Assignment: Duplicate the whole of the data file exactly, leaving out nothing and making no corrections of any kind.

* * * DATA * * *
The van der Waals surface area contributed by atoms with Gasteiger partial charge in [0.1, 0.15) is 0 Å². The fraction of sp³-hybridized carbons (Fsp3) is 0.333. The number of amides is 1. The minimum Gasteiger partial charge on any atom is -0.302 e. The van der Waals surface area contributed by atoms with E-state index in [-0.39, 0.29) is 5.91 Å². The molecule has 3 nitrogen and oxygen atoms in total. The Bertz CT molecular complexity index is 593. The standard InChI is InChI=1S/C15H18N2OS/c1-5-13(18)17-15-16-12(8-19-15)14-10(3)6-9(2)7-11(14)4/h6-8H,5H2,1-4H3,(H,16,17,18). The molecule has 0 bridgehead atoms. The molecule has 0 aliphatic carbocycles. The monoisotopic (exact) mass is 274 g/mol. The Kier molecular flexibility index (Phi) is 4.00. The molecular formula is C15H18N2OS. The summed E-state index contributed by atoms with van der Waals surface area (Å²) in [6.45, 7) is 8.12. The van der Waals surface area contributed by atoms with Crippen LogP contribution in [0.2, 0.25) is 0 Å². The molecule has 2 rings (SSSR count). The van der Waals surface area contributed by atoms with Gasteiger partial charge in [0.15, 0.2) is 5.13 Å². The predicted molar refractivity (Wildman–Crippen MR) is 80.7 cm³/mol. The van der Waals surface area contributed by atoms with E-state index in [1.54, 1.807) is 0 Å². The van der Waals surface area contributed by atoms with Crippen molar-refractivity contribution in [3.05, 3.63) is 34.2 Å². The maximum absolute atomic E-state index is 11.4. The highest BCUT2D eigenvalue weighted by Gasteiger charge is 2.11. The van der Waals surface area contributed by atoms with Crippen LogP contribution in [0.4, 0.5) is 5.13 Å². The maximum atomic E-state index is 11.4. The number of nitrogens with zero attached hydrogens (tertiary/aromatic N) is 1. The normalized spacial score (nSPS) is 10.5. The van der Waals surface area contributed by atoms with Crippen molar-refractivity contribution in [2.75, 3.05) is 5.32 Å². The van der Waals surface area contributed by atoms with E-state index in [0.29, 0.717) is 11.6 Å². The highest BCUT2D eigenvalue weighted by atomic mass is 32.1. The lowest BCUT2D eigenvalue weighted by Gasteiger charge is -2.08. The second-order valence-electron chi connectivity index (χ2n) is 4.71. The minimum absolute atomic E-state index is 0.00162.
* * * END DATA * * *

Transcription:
The van der Waals surface area contributed by atoms with Gasteiger partial charge in [0.1, 0.15) is 0 Å². The fraction of sp³-hybridized carbons (Fsp3) is 0.333. The number of amides is 1. The minimum Gasteiger partial charge on any atom is -0.302 e. The van der Waals surface area contributed by atoms with E-state index in [-0.39, 0.29) is 5.91 Å². The molecule has 3 nitrogen and oxygen atoms in total. The Bertz CT molecular complexity index is 593. The standard InChI is InChI=1S/C15H18N2OS/c1-5-13(18)17-15-16-12(8-19-15)14-10(3)6-9(2)7-11(14)4/h6-8H,5H2,1-4H3,(H,16,17,18). The molecule has 0 bridgehead atoms. The molecule has 0 aliphatic carbocycles. The monoisotopic (exact) mass is 274 g/mol. The Kier molecular flexibility index (Phi) is 4.00. The molecular formula is C15H18N2OS. The summed E-state index contributed by atoms with van der Waals surface area (Å²) in [6.45, 7) is 8.12. The van der Waals surface area contributed by atoms with Crippen LogP contribution in [0.2, 0.25) is 0 Å². The molecule has 2 rings (SSSR count). The van der Waals surface area contributed by atoms with Gasteiger partial charge in [0.15, 0.2) is 5.13 Å². The predicted molar refractivity (Wildman–Crippen MR) is 80.7 cm³/mol. The van der Waals surface area contributed by atoms with E-state index in [1.54, 1.807) is 0 Å². The van der Waals surface area contributed by atoms with Crippen molar-refractivity contribution in [3.05, 3.63) is 34.2 Å². The maximum absolute atomic E-state index is 11.4. The highest BCUT2D eigenvalue weighted by Gasteiger charge is 2.11. The van der Waals surface area contributed by atoms with Crippen LogP contribution in [0.4, 0.5) is 5.13 Å². The maximum atomic E-state index is 11.4. The number of nitrogens with zero attached hydrogens (tertiary/aromatic N) is 1. The normalized spacial score (nSPS) is 10.5. The van der Waals surface area contributed by atoms with Crippen molar-refractivity contribution in [2.75, 3.05) is 5.32 Å². The van der Waals surface area contributed by atoms with E-state index in [0.29, 0.717) is 11.6 Å². The highest BCUT2D eigenvalue weighted by atomic mass is 32.1. The lowest BCUT2D eigenvalue weighted by Gasteiger charge is -2.08. The second-order valence-electron chi connectivity index (χ2n) is 4.71. The minimum absolute atomic E-state index is 0.00162.